Hallucinations in Those Predisposed to Psychosis 

Some media reports indicate that cannabis consumption can led to psychotic episodes or schizophrenia, which is largely described by both auditory and visual hallucinations. However, most studies show that this is only a factor in patients with a predisposition or family history of psychological issues. It was presumed that cannabis could ‘awaken’ latent psychiatric disorders, a claim also made against drugs like LSD. Even as far back as 1976, scientists were comparing the effects of what they termed ‘cannabis psychosis’ with schizophrenia, but some of the studies had problems with research methodology and the subsequent interpretations of the findings.

Recent studies have largely refuted this hypothesis, although there is some correlation, there is very little evidence for a causative relationship. A 2007 article in the Journal Schizophrenia Research looked at nearly 760 cases of first onset schizophrenia and compared those who had used cannabis and those who have not.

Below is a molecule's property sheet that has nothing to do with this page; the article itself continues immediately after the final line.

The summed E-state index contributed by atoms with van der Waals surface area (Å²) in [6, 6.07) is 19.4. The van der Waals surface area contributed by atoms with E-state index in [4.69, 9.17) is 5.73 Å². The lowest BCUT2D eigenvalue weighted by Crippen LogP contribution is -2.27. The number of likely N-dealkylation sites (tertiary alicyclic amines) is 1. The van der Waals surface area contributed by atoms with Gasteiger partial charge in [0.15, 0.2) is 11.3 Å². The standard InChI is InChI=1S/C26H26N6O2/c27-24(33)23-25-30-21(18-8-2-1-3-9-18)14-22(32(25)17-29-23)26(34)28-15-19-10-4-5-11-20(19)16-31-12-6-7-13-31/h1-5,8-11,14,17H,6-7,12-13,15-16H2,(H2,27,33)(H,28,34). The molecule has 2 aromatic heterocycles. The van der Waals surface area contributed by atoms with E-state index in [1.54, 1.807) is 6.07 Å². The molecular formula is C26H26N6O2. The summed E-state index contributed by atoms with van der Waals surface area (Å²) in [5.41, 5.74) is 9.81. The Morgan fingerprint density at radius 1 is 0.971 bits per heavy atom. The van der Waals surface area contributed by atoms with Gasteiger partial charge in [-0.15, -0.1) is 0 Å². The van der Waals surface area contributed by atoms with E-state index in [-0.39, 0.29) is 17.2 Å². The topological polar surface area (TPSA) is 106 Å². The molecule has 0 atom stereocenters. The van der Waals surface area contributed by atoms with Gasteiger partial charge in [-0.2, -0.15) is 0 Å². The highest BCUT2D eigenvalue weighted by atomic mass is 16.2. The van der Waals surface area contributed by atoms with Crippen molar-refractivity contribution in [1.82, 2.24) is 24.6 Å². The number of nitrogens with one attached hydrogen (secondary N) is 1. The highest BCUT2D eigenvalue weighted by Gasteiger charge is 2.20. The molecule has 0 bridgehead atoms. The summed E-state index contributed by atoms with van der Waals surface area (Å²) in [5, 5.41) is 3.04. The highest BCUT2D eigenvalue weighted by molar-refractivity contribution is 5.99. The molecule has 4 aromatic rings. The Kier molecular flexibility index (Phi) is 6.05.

They concluded that there was “no statistically significant effect of cannabis use” in the expression of psychotic episodes. They did however find that those using cannabis had less “accusatory hallucinations’ than non-users. After comparing the data to family history, the study concluded that there was no evidence for a link between cannabis consumption and schizophrenia.

This study is very interesting because it goes against other studies cited thus far by suggesting that cannabis use does not induce psychosis in schizophrenia patients anymore than in the general population. This outlier shows how much more research there is to do on cannabis’ relationship with schizophrenia before the scientific community can draw a consensus.

A 2010 study in the British Journal of Psychiatry found that, in general, psychiatric patients who also used cannabis did less well than those who did not. However, when it came to schizophrenia and hallucinations they concluded that there was ample evidence to show that cannabis reduced negative symptoms, even though more hallucinations were reported amongst the cannabis using group than the control group. The study warns that current understandings of these relationships is lacking, and that those with known psychotic disorders should avoid using cannabis.